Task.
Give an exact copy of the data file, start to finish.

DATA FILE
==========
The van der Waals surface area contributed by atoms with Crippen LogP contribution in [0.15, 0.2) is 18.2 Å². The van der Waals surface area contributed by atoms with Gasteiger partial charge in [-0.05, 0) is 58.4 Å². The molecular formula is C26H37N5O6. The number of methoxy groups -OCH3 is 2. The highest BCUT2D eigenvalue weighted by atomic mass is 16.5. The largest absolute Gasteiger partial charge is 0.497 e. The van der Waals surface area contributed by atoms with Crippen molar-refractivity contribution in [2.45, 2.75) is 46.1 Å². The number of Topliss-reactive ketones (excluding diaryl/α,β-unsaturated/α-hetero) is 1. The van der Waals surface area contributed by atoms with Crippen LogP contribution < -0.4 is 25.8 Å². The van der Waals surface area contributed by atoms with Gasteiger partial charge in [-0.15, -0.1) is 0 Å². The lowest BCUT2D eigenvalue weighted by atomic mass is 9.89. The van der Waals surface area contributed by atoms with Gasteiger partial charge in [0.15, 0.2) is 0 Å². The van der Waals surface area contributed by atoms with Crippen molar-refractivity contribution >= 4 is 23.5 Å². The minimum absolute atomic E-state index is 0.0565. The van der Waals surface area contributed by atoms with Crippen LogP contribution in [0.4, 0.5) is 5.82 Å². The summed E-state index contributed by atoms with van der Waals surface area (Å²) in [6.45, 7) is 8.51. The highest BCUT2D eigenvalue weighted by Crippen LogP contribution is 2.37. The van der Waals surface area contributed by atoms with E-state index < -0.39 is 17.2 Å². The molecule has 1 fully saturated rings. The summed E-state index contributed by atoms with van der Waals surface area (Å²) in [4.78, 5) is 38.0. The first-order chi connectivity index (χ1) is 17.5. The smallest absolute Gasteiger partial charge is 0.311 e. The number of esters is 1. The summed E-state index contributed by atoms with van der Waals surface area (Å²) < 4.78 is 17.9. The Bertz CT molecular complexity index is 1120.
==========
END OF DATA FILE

The van der Waals surface area contributed by atoms with Crippen LogP contribution in [0.15, 0.2) is 18.2 Å². The van der Waals surface area contributed by atoms with Gasteiger partial charge in [-0.05, 0) is 58.4 Å². The molecular formula is C26H37N5O6. The number of methoxy groups -OCH3 is 2. The highest BCUT2D eigenvalue weighted by atomic mass is 16.5. The largest absolute Gasteiger partial charge is 0.497 e. The van der Waals surface area contributed by atoms with Crippen molar-refractivity contribution in [2.45, 2.75) is 46.1 Å². The number of Topliss-reactive ketones (excluding diaryl/α,β-unsaturated/α-hetero) is 1. The van der Waals surface area contributed by atoms with Crippen LogP contribution < -0.4 is 25.8 Å². The van der Waals surface area contributed by atoms with Gasteiger partial charge in [-0.15, -0.1) is 0 Å². The lowest BCUT2D eigenvalue weighted by atomic mass is 9.89. The van der Waals surface area contributed by atoms with Gasteiger partial charge in [0.15, 0.2) is 0 Å². The van der Waals surface area contributed by atoms with Crippen molar-refractivity contribution >= 4 is 23.5 Å². The minimum absolute atomic E-state index is 0.0565. The van der Waals surface area contributed by atoms with Crippen LogP contribution in [0.4, 0.5) is 5.82 Å². The summed E-state index contributed by atoms with van der Waals surface area (Å²) in [6.45, 7) is 8.51. The highest BCUT2D eigenvalue weighted by Crippen LogP contribution is 2.37. The van der Waals surface area contributed by atoms with E-state index < -0.39 is 17.2 Å². The molecule has 1 fully saturated rings. The summed E-state index contributed by atoms with van der Waals surface area (Å²) in [4.78, 5) is 38.0. The first-order chi connectivity index (χ1) is 17.5. The smallest absolute Gasteiger partial charge is 0.311 e. The number of esters is 1. The summed E-state index contributed by atoms with van der Waals surface area (Å²) < 4.78 is 17.9. The Bertz CT molecular complexity index is 1120.